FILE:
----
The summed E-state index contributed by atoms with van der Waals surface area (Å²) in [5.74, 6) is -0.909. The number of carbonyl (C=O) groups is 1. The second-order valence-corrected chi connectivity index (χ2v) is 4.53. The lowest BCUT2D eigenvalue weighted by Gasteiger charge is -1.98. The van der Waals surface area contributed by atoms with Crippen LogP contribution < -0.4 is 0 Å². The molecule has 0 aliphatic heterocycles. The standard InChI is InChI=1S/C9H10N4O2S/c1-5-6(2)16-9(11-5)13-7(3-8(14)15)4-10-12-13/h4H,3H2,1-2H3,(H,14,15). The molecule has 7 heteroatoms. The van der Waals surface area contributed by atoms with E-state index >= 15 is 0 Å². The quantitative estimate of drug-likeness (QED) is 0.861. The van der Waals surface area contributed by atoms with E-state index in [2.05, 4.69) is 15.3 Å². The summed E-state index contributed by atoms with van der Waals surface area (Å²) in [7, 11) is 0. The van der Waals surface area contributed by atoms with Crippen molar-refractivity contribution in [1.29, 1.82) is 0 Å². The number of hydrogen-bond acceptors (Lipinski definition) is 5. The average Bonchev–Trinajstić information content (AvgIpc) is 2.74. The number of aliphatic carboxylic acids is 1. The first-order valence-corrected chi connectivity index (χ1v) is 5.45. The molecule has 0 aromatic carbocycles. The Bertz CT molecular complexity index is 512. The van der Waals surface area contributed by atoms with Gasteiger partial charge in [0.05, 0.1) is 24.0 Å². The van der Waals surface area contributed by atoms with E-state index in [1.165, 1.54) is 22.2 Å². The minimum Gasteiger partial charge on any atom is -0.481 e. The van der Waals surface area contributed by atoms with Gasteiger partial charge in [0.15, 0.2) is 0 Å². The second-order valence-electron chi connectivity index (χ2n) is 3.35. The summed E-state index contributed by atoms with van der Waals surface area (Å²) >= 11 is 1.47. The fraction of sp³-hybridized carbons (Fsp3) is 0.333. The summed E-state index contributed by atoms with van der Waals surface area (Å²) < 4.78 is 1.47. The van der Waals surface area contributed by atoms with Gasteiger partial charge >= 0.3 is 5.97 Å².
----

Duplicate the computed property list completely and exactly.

The summed E-state index contributed by atoms with van der Waals surface area (Å²) in [5.74, 6) is -0.909. The number of carbonyl (C=O) groups is 1. The second-order valence-corrected chi connectivity index (χ2v) is 4.53. The lowest BCUT2D eigenvalue weighted by Gasteiger charge is -1.98. The van der Waals surface area contributed by atoms with Crippen LogP contribution < -0.4 is 0 Å². The molecule has 0 aliphatic heterocycles. The standard InChI is InChI=1S/C9H10N4O2S/c1-5-6(2)16-9(11-5)13-7(3-8(14)15)4-10-12-13/h4H,3H2,1-2H3,(H,14,15). The molecule has 7 heteroatoms. The van der Waals surface area contributed by atoms with E-state index >= 15 is 0 Å². The quantitative estimate of drug-likeness (QED) is 0.861. The van der Waals surface area contributed by atoms with E-state index in [2.05, 4.69) is 15.3 Å². The summed E-state index contributed by atoms with van der Waals surface area (Å²) in [7, 11) is 0. The van der Waals surface area contributed by atoms with Crippen molar-refractivity contribution in [1.29, 1.82) is 0 Å². The number of hydrogen-bond acceptors (Lipinski definition) is 5. The average Bonchev–Trinajstić information content (AvgIpc) is 2.74. The number of aliphatic carboxylic acids is 1. The first-order valence-corrected chi connectivity index (χ1v) is 5.45. The molecule has 0 aromatic carbocycles. The Bertz CT molecular complexity index is 512. The van der Waals surface area contributed by atoms with Gasteiger partial charge in [0.05, 0.1) is 24.0 Å². The van der Waals surface area contributed by atoms with E-state index in [1.165, 1.54) is 22.2 Å². The minimum Gasteiger partial charge on any atom is -0.481 e. The van der Waals surface area contributed by atoms with Gasteiger partial charge in [0.15, 0.2) is 0 Å². The second-order valence-electron chi connectivity index (χ2n) is 3.35. The summed E-state index contributed by atoms with van der Waals surface area (Å²) >= 11 is 1.47. The fraction of sp³-hybridized carbons (Fsp3) is 0.333. The summed E-state index contributed by atoms with van der Waals surface area (Å²) < 4.78 is 1.47. The van der Waals surface area contributed by atoms with Gasteiger partial charge >= 0.3 is 5.97 Å².